Taiwan sees record jump in consumer prices in September

Consumer prices in Taiwan rose 2.63 percent in September from a year earlier, the biggest jump in over eight years, the Directorate General of Budget, Accounting and Statistics (DGBAS) said Wednesday.

According to the DGBAS, the consumer price index (CPI) climbed 2.63 percent year-on-year in September, which was an eight-year record, driven mainly by an increase in the prices of airline tickets, fruits, vegetables, meat, and clothing.

Month-on-month, the CPI grew 0.17 percent in September, and after seasonal adjustments, the increase was 0.51 percent, the DGBAS said.

In September, the core CPI, which excludes fruits, vegetables, and energy, rose 1.74 percent year-on-year, the biggest gain in almost four years, the DGBAS said.

Transportation and communications expenses posted the largest year-on-year growth of 7.2 percent in September, due to an increase of 32.83 percent in airfares, the DGBAS said.

Taiwan also saw a 24.88 percent surge in fuel prices in September that reflected a relatively low comparison base over the same period last year, but they were offset to some extent by a 9.89 percent drop in communication equipment prices, according to the DGBAS.

The DGBAS data also showed that food prices increased 3.55 percent in September from a year earlier, due mainly to agricultural damage caused by heavy rainfall between June and August.

The prices of vegetables and fruits rose 26.12 percent and 3.27 percent, respectively, while the price of meat increased 5.89 percent, and the cost of aquaculture products climbed 3.16 percent, according to the data.

The cost of a basket of 17 government-monitored household necessities, including rice, pork, bread, eggs, sugar, cooking oil, instant noodles, shampoo and toilet paper, rose 3.31 percent in September from a year earlier, the highest growth in nearly three years, the DGBAS said.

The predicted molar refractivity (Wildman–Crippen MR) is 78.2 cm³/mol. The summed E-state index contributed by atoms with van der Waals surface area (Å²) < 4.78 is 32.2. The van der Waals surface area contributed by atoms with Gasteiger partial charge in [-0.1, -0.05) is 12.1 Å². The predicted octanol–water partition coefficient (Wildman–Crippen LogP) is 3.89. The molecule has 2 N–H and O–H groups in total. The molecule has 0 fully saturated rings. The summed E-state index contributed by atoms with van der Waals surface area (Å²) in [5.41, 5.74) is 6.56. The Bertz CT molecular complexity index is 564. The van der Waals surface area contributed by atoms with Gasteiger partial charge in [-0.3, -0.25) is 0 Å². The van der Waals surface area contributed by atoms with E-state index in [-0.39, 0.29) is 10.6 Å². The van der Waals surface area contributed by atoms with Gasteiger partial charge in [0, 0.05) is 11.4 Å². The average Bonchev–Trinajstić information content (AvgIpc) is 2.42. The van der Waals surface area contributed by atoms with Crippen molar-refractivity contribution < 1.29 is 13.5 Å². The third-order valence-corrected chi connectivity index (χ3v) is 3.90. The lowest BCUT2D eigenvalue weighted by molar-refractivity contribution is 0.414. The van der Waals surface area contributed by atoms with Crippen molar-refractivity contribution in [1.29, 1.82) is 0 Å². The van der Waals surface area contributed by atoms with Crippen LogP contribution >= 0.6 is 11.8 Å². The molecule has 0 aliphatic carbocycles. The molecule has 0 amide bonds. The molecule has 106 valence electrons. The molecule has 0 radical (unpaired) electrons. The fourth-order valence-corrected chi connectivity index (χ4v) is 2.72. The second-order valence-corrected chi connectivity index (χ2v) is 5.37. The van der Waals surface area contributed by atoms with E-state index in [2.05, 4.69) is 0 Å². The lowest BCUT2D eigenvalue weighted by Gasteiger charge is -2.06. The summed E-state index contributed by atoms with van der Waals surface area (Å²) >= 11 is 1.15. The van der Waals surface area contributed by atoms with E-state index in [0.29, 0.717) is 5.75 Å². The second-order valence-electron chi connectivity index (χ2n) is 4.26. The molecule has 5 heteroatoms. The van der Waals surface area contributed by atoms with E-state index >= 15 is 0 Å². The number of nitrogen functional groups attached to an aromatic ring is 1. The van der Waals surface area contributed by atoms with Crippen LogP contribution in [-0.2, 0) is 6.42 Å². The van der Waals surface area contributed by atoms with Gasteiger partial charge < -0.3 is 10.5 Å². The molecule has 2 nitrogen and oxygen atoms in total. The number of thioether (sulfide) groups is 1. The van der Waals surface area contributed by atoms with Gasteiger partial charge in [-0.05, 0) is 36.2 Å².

Meanwhile, the wholesale price index (WPI) surged 11.96 percent in September from a year earlier, largely reflecting an increase in the price of base metals, oil and coal products, chemical materials, and drugs, the DGBAS said.

The import price index rose 13.40 percent in September from a year earlier in Taiwan dollar terms and was up 19.95 percent in U.S. dollar terms, while the export price index grew 8.73 percent in Taiwan dollar terms and climbed 15.00 percent in U.S. dollar terms, the data indicated.

In the first nine months of the year, the domestic CPI increased 1.74 percent on average from a year earlier, the data showed.

The CPI growth has breached the government's target of 2 percent several times this year, indicating inflationary pressure, and it hit a 103-month high in September.

Tsao Chih-hung (???), a specialist at the DGBAS, said there should be no concern, however, about long-term inflation, as the CPI spike in September was due mainly to a relatively low comparison base over the same period last year.

Nonetheless, the government should stay alert to the recent huge fluctuations in the prices of international raw materials and energy, as they could affect domestic retail prices, Tsao said.

Source: Focus Taiwan News Channel